By Tony Androckitis, TCG AHL Hockey Beat Writer
One night after the Philadelphia Flyers and Pittsburgh Penguins began their season series, their American Hockey League (AHL) affiliates in Glens Falls and Wilkes-Barre, respectively, took to the ice for their first matchup of the year. It didn’t take long for those in attendance at the Mohegan Sun Arena last weekend to see that this hockey rivalry stems past the hatred built up at the National Hockey League (NHL) level.
“You see the Flyers lose the other day and you want to go win for them,” Phantoms forward Zack Fitzgerald said. “When you have a rivalry like this it’s going to be physical. It’s good. That’s the way I like to play hockey. We just need to be a little more physical.”
Last Friday’s AHL game was certainly physical throughout the entire 60 minutes of play. In all, the referees whistled 26 infractions and dished out 80 penalty minutes to the Phantoms and Penguins, including a pair of fights and several post-whistle scrums. To no one’s surprise, Fitzgerald was the one with his gloves off late in the second period with Penguins forward Pierre-Luc Letourneau Leblond.
“It gets me excited,” Fitzgerald said of playing against a rival team like the Penguins. “It’s great. It keeps the fans excited and each player knows that it’s going to be a war.”
The AHL Penguins and Phantoms are only scheduled to play four times in the regular season this year, but when the Phantoms move back into Pennsylvania to play in the newly constructed PPL Center in Allentown for the 2014-15 season, these two teams could end up playing each other 8-12 times next season, much like how the Penguins play in-state rival Hershey 12 times this season.
“That just makes it a whole new game, when you start to play each other that much, there really starts to become a hatred on the ice,” Fitzgerald said. “That hypes it up, gets fans from the other side coming and all of a sudden it’s a full house. Hopefully I’ll be around and it’ll be exciting.”
Penguins team captain Tom Kostopoulos, a former teammate of Fitzgerald’s with the Carolina Hurricanes organization, played against the Phantoms twice last season but recalls playing against the Phantoms when they were intrastate rivals with the AHL Penguins in the early 2000’s.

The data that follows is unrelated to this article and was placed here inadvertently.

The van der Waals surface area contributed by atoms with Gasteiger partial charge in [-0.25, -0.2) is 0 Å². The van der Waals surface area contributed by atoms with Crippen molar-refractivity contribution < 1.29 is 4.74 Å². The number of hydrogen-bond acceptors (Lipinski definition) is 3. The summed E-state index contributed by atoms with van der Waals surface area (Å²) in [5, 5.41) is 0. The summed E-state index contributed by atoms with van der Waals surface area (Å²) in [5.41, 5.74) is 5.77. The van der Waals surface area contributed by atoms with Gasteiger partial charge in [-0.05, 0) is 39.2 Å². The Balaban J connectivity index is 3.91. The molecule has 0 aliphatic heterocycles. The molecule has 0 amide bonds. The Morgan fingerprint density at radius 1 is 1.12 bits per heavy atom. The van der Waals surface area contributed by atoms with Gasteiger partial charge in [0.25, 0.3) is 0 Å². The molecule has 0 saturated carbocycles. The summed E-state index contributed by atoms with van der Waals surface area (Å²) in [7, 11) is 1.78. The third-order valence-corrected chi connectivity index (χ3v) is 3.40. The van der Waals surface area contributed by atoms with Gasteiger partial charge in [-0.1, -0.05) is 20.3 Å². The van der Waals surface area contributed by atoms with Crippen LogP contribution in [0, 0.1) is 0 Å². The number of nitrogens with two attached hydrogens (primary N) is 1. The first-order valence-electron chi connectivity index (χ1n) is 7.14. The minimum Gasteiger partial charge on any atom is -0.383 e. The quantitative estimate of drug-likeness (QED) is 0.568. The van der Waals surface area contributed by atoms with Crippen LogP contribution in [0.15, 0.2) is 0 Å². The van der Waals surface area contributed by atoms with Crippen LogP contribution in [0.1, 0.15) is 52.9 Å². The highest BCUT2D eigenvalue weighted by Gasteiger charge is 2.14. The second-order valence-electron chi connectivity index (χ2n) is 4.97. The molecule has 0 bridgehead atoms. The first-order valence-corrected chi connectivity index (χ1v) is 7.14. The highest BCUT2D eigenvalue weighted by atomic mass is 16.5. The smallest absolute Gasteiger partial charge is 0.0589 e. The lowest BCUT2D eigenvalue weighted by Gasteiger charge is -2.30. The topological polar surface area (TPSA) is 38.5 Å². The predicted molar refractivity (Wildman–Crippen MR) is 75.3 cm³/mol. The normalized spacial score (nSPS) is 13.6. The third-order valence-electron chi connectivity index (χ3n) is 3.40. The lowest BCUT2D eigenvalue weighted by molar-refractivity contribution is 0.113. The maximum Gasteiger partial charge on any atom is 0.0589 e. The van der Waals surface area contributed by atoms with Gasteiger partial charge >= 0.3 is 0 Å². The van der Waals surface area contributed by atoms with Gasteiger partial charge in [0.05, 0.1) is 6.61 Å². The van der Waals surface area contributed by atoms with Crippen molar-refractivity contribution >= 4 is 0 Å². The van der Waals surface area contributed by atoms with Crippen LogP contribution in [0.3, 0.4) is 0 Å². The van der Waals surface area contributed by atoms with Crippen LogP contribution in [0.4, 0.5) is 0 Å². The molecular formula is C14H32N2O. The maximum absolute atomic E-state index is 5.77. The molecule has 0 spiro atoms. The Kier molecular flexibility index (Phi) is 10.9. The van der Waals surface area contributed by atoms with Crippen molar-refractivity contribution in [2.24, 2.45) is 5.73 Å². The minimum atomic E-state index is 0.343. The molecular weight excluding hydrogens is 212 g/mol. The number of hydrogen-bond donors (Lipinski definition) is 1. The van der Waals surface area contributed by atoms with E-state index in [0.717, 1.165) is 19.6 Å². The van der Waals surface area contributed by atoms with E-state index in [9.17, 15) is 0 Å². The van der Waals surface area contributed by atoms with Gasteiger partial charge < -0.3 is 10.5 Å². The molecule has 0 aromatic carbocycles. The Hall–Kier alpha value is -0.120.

“When they were in Philadelphia for awhile it was a huge battle because they were so close,” Kostopoulos said. “There was some scary games my first couple years, we had a really tough team and so did the Phantoms. You went into those games prepared because there was guys that could take you head off,” Kostopoulos said with a laugh.
“It’s always been a physical rivalry playing the Phantoms,” Kostopoulos added. “Both NHL teams like that style, like teams that play hard-nosed hockey so it translates into the minors. We have a bunch of players that play that way and so do they so it leads to good hockey.”
The Penguins skated away last Friday night with the 6-3 win and after two more wins last weekend, they head into this weekend’s games with Binghamton and Norfolk undefeated after six games. The Phantoms started the season with an overtime win over the Hershey Bears, but have since dropped five straight games, including two in shootouts, to fall to 1-3-0-2 through six games.
“They’re a gritty team,” Penguins forward Zach Sill said of the Phantoms. “They always come to play hard and it’s always a fun game to play against them, that’s for sure.”
The two teams don’t face-off again until November 27th in Glens Falls, New York, but that doesn’t mean there won’t be any carryover hostilities from last Friday’s game on Thanksgiving Eve in upstate New York.
“I’m sure it will,” Sill said, when asked about if the physical style and rivalry-mentality will continue next time the two teams meet. “It will be a little bit of a grudge match next time.”